by Jim Richmond & Jim Brainard, Photos by Patti Duni
The 2nd annual Heron Lake Regatta was held on September 11-12, 1999 at Heron Lake State Park, near Chama, New Mexico. This year's Heron Lake Regatta also was the Laser Midwest Masters Championships. Heron Lake is a beautiful high-desert lake at about 7000 ft elevation, featuring crystal clear water, and no wakes from powerboats or jet skis!
The event was hosted by the New Mexico Sailing Club. Red River J-24 sailor, Bob Perry, took on the responsibilities of Race Committee Chairman, and was assisted by Laser sailor, Brad Duni, and the regatta artist, Patti Duni, of Los Alamos. Ralph Partridge generously provided his Catalina 27 as RC boat, and Jay and Steve Maze provided the rescue boat. Bob and his crew did a tremendous job given the strong winds and challenging, ever-changing conditions, and at least one sailor was especially grateful for some in-the-water assistance from Jay and Steve after one too many deathrolls during one leeward leg. We are fortunate to have such great volunteers.
There were 17 enthusiastic Laser sailors this year, five of which were in the under age 35 category. The youngsters started and sailed with the Masters in a single fleet, but were scored separately and two sets of trophies were awarded. The trophies and commemorative regatta T-shirts were reproductions of a pastel created by Los Alamos, New Mexico artist, Patti Walls-Duni.
This year's Heron Lake Regatta experience was definitely enhanced by newly completed and heated bathrooms, complete with flush toilets and warm water showers! This rounded off nearly perfect daytime weather in the mid-70's, even if the nights were a bit nippy. Clear southwestern skies produced fantastic sunsets and great star gazing.
The regatta opened on Saturday with a light air race in about 3 to 5 knots of wind. Park City, Utah's Apprentice Master Doug DuBois won the race, followed closely by Denver, CO Apprentice Master & Snipe sailor, Bob Bischoff. We hope to see more of Bob at future Laser regattas. Long Beach, CA Master Ed Kimball took third.
The second race began on a blast of a fresh breeze that lasted the rest of the day. The wind was a steady 15 knots, with microburst gusts up to about 25. It really gave everyone a workout. The course was a triangle, and the reaches were wet & wild rides. The jibe mark became a graveyard of capsized Lasers.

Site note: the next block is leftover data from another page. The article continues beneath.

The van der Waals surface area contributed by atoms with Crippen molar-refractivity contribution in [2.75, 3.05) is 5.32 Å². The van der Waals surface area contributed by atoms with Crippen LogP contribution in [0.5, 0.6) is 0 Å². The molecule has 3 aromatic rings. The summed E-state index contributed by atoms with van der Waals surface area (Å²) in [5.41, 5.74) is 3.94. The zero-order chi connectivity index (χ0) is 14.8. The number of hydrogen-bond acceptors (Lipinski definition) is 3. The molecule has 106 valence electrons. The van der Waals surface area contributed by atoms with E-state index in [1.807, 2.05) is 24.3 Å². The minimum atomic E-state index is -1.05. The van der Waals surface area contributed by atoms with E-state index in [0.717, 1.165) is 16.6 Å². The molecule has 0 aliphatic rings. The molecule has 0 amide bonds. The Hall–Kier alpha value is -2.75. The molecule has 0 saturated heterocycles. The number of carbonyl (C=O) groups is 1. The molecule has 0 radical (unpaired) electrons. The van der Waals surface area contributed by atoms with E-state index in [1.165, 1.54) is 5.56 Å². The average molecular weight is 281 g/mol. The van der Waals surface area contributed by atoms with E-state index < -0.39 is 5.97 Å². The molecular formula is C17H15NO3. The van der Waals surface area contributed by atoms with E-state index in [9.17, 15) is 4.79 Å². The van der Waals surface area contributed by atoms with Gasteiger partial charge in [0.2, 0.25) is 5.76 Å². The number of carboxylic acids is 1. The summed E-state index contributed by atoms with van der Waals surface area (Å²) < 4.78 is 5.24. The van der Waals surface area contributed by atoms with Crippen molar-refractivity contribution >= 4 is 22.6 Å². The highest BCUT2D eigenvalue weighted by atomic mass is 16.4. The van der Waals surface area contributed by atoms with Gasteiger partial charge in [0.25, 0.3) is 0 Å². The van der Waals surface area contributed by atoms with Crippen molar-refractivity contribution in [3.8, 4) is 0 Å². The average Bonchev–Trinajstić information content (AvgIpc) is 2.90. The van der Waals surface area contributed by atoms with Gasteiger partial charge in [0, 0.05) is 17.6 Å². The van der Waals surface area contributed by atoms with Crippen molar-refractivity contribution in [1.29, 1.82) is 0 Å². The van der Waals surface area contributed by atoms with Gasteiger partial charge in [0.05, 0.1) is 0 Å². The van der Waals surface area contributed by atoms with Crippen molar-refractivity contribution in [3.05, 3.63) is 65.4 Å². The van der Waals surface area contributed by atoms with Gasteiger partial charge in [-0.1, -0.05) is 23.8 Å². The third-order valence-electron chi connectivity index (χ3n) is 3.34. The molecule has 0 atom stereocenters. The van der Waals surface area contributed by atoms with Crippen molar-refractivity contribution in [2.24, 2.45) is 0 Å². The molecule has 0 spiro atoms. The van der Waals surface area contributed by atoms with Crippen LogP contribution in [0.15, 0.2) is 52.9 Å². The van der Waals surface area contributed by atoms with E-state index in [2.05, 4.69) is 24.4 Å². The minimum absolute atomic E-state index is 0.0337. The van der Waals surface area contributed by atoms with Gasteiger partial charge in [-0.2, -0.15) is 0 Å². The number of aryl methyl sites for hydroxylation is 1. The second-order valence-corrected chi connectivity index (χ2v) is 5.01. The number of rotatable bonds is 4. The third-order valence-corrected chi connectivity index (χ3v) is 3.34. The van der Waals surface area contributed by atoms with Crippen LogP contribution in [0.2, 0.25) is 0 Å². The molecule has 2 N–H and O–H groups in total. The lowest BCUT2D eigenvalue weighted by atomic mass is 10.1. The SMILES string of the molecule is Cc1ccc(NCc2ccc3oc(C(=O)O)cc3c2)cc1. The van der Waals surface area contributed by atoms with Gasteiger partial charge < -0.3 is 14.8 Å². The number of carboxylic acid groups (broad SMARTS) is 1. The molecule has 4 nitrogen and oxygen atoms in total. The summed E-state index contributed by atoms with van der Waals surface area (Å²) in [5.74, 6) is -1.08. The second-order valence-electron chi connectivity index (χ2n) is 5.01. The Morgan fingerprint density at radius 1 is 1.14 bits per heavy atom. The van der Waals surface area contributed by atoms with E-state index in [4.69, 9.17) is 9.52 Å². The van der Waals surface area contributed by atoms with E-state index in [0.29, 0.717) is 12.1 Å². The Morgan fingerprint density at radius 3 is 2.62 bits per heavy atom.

Unfortunately, this race was a classic case of lemming behavior among sailors as every sailor except one rounded the incorrect jibe mark. The single sailor that sailed the correct course was 19-year-old Ryan Perry, who having raced his family's J24 on the lake, knew better than to follow the old guys. Why didn't anyone *READ* the mark number as they rounded? Well, most of us were trying like hell not to capsize or run into a capsized boat. So this race became almost everyone's throwout in the end.
The third race was a repeat of Race 2, except that Ed Henkel led everyone around the correct marks this time. Long Beach, CA Master Ed Kimball took 2nd, and Redding, CA Grand Master Mike Eichwald took 3rd.
The RC conspired to test the endurance of the fleet by setting the fourth and final race of the day as a WLW, twice around. This provided, a long 1-mile beat in stiff, challenging winds. Dallas, TX Master Ed Henkel once again showed everyone who's in charge when it blows, winning the race. Los Alamos, NM Master and regatta co-host Jim Brainard, used his lanky, 6'1" body to good hiking use and took 2nd. Long Beach, CA Master Ed Kimball took 3rd.
Regatta Host, Jim Brainard
After the 4th race, the fleet had a 1-mile beam reach into shore in steady 20-25 mph winds and 2-ft waves that had built up over the course of the day---it was an unbelievably wild plane. The boats were practically airborne, with only the rear 25% of the hull in the water most of the time! It is amazing how a spectacular reach can rejuvenate those muscles that were turning to jelly on the last tack to the finish. The tired and hungry Laser sailors feasted on a catered New Mexico style meal, complete with a tasty keg of brown beer home-brewed by Jim Brainard. Those that had enough energy to stay up and enjoy the campfire and star gazing were treated to many ribald stories and the opportunity to tell the RC what they thought of the 1 mile beat in the last race.